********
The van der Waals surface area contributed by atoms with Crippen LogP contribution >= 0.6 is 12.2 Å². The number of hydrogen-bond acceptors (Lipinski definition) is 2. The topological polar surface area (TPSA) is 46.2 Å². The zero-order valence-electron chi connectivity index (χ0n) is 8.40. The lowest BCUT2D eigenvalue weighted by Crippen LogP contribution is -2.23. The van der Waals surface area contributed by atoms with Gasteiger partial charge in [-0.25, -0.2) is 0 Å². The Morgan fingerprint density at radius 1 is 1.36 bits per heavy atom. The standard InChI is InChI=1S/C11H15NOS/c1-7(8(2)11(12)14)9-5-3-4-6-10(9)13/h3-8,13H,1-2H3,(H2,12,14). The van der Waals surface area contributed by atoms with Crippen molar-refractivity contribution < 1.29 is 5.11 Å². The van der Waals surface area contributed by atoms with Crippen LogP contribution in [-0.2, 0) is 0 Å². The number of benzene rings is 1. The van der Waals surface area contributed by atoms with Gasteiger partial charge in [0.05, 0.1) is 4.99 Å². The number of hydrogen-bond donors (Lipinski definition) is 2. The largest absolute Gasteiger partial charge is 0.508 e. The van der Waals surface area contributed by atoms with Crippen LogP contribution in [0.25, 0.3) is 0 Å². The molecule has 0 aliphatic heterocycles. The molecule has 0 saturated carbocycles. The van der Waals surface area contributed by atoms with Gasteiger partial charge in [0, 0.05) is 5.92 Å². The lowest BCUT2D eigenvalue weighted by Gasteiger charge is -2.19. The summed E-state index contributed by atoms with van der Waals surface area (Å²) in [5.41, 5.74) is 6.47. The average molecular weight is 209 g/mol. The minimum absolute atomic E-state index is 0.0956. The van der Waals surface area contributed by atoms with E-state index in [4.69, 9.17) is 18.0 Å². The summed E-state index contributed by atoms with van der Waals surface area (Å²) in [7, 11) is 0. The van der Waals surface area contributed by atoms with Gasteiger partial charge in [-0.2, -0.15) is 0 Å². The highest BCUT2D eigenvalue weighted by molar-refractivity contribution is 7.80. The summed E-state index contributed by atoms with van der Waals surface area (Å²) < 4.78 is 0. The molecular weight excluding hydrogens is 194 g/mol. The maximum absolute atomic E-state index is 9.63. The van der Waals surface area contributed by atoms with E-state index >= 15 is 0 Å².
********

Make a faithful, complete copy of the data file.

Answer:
The van der Waals surface area contributed by atoms with Crippen LogP contribution >= 0.6 is 12.2 Å². The number of hydrogen-bond acceptors (Lipinski definition) is 2. The topological polar surface area (TPSA) is 46.2 Å². The zero-order valence-electron chi connectivity index (χ0n) is 8.40. The lowest BCUT2D eigenvalue weighted by Crippen LogP contribution is -2.23. The van der Waals surface area contributed by atoms with Gasteiger partial charge in [-0.25, -0.2) is 0 Å². The Morgan fingerprint density at radius 1 is 1.36 bits per heavy atom. The standard InChI is InChI=1S/C11H15NOS/c1-7(8(2)11(12)14)9-5-3-4-6-10(9)13/h3-8,13H,1-2H3,(H2,12,14). The van der Waals surface area contributed by atoms with Crippen molar-refractivity contribution < 1.29 is 5.11 Å². The van der Waals surface area contributed by atoms with Crippen LogP contribution in [-0.2, 0) is 0 Å². The number of benzene rings is 1. The van der Waals surface area contributed by atoms with Gasteiger partial charge in [0.05, 0.1) is 4.99 Å². The number of hydrogen-bond donors (Lipinski definition) is 2. The largest absolute Gasteiger partial charge is 0.508 e. The van der Waals surface area contributed by atoms with Crippen LogP contribution in [0.25, 0.3) is 0 Å². The molecule has 0 aliphatic heterocycles. The molecule has 0 saturated carbocycles. The van der Waals surface area contributed by atoms with Gasteiger partial charge in [0, 0.05) is 5.92 Å². The lowest BCUT2D eigenvalue weighted by Gasteiger charge is -2.19. The summed E-state index contributed by atoms with van der Waals surface area (Å²) in [5.41, 5.74) is 6.47. The average molecular weight is 209 g/mol. The minimum absolute atomic E-state index is 0.0956. The van der Waals surface area contributed by atoms with E-state index in [4.69, 9.17) is 18.0 Å². The summed E-state index contributed by atoms with van der Waals surface area (Å²) in [7, 11) is 0. The van der Waals surface area contributed by atoms with Gasteiger partial charge in [-0.2, -0.15) is 0 Å². The highest BCUT2D eigenvalue weighted by molar-refractivity contribution is 7.80. The summed E-state index contributed by atoms with van der Waals surface area (Å²) < 4.78 is 0. The molecular weight excluding hydrogens is 194 g/mol. The maximum absolute atomic E-state index is 9.63. The van der Waals surface area contributed by atoms with E-state index >= 15 is 0 Å².